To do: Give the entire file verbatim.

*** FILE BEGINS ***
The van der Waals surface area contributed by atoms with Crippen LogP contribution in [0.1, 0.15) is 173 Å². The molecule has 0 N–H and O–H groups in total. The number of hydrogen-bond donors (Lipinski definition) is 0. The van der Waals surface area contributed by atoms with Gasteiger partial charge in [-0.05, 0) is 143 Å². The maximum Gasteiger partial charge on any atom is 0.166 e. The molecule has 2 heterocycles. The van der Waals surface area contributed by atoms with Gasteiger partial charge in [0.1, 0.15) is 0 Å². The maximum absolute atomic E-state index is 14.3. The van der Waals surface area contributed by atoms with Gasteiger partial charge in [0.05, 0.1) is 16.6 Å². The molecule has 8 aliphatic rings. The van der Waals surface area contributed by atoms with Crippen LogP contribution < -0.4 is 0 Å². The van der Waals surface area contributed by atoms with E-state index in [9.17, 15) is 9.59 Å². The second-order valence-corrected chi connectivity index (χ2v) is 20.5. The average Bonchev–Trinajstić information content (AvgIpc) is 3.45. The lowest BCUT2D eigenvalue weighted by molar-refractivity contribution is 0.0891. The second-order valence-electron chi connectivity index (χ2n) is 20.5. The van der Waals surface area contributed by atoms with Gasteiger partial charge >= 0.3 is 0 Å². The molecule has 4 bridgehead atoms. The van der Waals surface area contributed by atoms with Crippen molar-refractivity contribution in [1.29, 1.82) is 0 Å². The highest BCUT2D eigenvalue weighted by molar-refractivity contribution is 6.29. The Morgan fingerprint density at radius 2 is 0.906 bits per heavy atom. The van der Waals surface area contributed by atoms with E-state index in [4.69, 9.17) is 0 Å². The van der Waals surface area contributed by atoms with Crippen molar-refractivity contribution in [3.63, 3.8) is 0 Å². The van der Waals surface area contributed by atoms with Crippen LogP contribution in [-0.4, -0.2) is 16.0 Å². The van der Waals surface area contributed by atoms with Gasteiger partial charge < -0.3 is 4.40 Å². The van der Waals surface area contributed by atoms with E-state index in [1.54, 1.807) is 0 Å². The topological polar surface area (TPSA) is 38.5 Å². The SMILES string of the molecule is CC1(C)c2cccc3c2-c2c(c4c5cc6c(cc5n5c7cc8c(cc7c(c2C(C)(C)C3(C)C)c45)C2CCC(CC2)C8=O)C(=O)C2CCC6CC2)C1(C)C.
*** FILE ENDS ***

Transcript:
The van der Waals surface area contributed by atoms with Crippen LogP contribution in [0.1, 0.15) is 173 Å². The molecule has 0 N–H and O–H groups in total. The number of hydrogen-bond donors (Lipinski definition) is 0. The van der Waals surface area contributed by atoms with Gasteiger partial charge in [-0.05, 0) is 143 Å². The maximum Gasteiger partial charge on any atom is 0.166 e. The molecule has 2 heterocycles. The van der Waals surface area contributed by atoms with Gasteiger partial charge in [0.1, 0.15) is 0 Å². The maximum absolute atomic E-state index is 14.3. The van der Waals surface area contributed by atoms with Gasteiger partial charge in [0.05, 0.1) is 16.6 Å². The molecule has 8 aliphatic rings. The van der Waals surface area contributed by atoms with Crippen LogP contribution < -0.4 is 0 Å². The van der Waals surface area contributed by atoms with E-state index in [9.17, 15) is 9.59 Å². The second-order valence-corrected chi connectivity index (χ2v) is 20.5. The average Bonchev–Trinajstić information content (AvgIpc) is 3.45. The lowest BCUT2D eigenvalue weighted by molar-refractivity contribution is 0.0891. The second-order valence-electron chi connectivity index (χ2n) is 20.5. The van der Waals surface area contributed by atoms with Gasteiger partial charge >= 0.3 is 0 Å². The molecule has 4 bridgehead atoms. The van der Waals surface area contributed by atoms with Crippen molar-refractivity contribution in [1.29, 1.82) is 0 Å². The highest BCUT2D eigenvalue weighted by molar-refractivity contribution is 6.29. The Morgan fingerprint density at radius 2 is 0.906 bits per heavy atom. The van der Waals surface area contributed by atoms with E-state index in [4.69, 9.17) is 0 Å². The van der Waals surface area contributed by atoms with Crippen molar-refractivity contribution in [3.63, 3.8) is 0 Å². The van der Waals surface area contributed by atoms with Crippen LogP contribution in [-0.4, -0.2) is 16.0 Å². The van der Waals surface area contributed by atoms with Gasteiger partial charge < -0.3 is 4.40 Å². The van der Waals surface area contributed by atoms with E-state index in [1.54, 1.807) is 0 Å². The topological polar surface area (TPSA) is 38.5 Å². The SMILES string of the molecule is CC1(C)c2cccc3c2-c2c(c4c5cc6c(cc5n5c7cc8c(cc7c(c2C(C)(C)C3(C)C)c45)C2CCC(CC2)C8=O)C(=O)C2CCC6CC2)C1(C)C.